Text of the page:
The car as we know it has dramatically changed: driverless cars have arrived and in the coming decade, these will become more advanced and available to the mass market. But what does this mean for the everyday driver?
The advent of autonomous, driverless cars now means that for the first time in history, the car, rather than the driver, can be in control. But how are driving skills affected by effectively demoting the driver in this manner? The gradual addition of semi-autonomous technology to the car can undoubtedly benefit safety; for example, it can be advantageous to have the assistance of technology when driving at night, in foggy conditions, or in torrential rain.
But a concern is that over time, as drivers become less used to tricky, demanding conditions, this will reduce their driving skills. At present, commercially-available semi-autonomous systems are not designed to completely replace basic driving skills and it can cause problems when drivers consider that the car is more responsible for the driving than they are. However, as driverless car technology advances and cars become fully autonomous, driver skill may become irrelevant: someone without a licence may be allowed to have their car drive them to their destination autonomously, but may not be allowed to control the vehicle at any point, whereas someone with a licence may be allowed to do so. Interestingly, the increasing prevalence of these systems will have economic implications for industries such as taxi services and logistics.
The level of technology which is currently incorporated within commercially-available semi-autonomous cars is certainly impressive. Standard everyday car models now include driver-assist technology which, for example, can ensure that the car stays within the lanes of a motorway, automatically and safely brakes in the event of an accident, or guarantees that the car has enough of a gap to the car ahead or behind. But a major concern regarding the advent of semi-autonomous car technology is that drivers are relying too much on the available technology and actually cause problems through inattentiveness and distraction.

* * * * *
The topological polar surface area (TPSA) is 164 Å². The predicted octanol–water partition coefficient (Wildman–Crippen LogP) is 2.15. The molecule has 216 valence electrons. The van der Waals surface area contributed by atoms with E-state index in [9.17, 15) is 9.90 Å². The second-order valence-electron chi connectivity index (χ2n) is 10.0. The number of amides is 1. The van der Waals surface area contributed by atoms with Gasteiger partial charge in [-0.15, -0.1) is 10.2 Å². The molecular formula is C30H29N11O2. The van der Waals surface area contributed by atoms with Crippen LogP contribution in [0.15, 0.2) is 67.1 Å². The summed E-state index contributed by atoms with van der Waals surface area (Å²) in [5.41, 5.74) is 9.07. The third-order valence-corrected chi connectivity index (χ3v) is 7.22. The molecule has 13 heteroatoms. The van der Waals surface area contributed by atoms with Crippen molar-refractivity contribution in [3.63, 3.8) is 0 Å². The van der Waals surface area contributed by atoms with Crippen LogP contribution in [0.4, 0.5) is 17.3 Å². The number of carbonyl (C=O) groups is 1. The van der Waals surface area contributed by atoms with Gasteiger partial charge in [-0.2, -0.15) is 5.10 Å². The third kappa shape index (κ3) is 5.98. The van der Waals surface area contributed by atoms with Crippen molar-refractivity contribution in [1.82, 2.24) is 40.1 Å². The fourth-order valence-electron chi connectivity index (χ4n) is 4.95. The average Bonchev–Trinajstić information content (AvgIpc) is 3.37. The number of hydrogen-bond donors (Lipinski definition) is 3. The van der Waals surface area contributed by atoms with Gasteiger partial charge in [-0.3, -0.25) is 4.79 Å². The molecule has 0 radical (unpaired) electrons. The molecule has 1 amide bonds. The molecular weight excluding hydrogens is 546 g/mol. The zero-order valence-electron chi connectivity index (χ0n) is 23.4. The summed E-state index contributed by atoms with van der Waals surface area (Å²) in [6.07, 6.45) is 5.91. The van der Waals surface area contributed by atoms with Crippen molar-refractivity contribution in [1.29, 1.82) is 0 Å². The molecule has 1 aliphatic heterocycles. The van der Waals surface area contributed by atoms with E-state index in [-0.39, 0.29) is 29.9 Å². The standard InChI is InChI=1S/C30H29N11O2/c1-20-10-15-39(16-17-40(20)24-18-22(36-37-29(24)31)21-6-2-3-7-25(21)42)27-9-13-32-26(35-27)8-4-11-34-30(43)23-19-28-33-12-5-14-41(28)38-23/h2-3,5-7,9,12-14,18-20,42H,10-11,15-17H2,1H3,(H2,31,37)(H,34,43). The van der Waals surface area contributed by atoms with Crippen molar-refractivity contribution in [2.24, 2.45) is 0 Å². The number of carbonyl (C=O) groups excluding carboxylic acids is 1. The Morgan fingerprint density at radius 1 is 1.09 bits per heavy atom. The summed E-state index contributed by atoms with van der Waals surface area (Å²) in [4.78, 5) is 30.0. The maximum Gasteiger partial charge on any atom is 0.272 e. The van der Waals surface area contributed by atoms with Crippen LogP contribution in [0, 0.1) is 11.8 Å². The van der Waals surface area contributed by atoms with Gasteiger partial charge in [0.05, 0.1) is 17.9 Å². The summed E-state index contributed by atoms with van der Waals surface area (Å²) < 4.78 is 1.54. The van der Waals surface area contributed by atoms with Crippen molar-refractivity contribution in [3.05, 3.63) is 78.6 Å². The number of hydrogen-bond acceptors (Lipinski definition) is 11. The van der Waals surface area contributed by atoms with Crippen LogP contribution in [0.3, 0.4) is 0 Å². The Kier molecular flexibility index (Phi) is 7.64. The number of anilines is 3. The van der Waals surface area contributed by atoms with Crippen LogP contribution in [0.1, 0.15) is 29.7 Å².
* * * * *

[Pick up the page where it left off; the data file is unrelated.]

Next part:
For example, figures now suggest that the incidence of individuals using smartphones whilst driving, to perform actions including texting or browsing the internet, is on the rise. Additionally, a recent poll suggested that only a minority of people would actually only monitor a self-operating car, and not perform other activities, when in that situation.
However, manufacturers including Tesla and Nissan are incorporating innovative safety features in order to combat laziness and inattentiveness and prevent drivers placing too much faith in the autonomous systems. For example, safety features now include specific eye-tracking sensors which prevent drivers from taking their eyes off the road or systems which stop the car if the steering wheel is not touched for a certain period of time.
Overall, fully-autonomous cars offer the potential for an individual to use their time productively in a car. But currently, over-reliance on semi-autonomous car features are likely to degrade driving skills and drivers are placing too much faith in the on-board systems.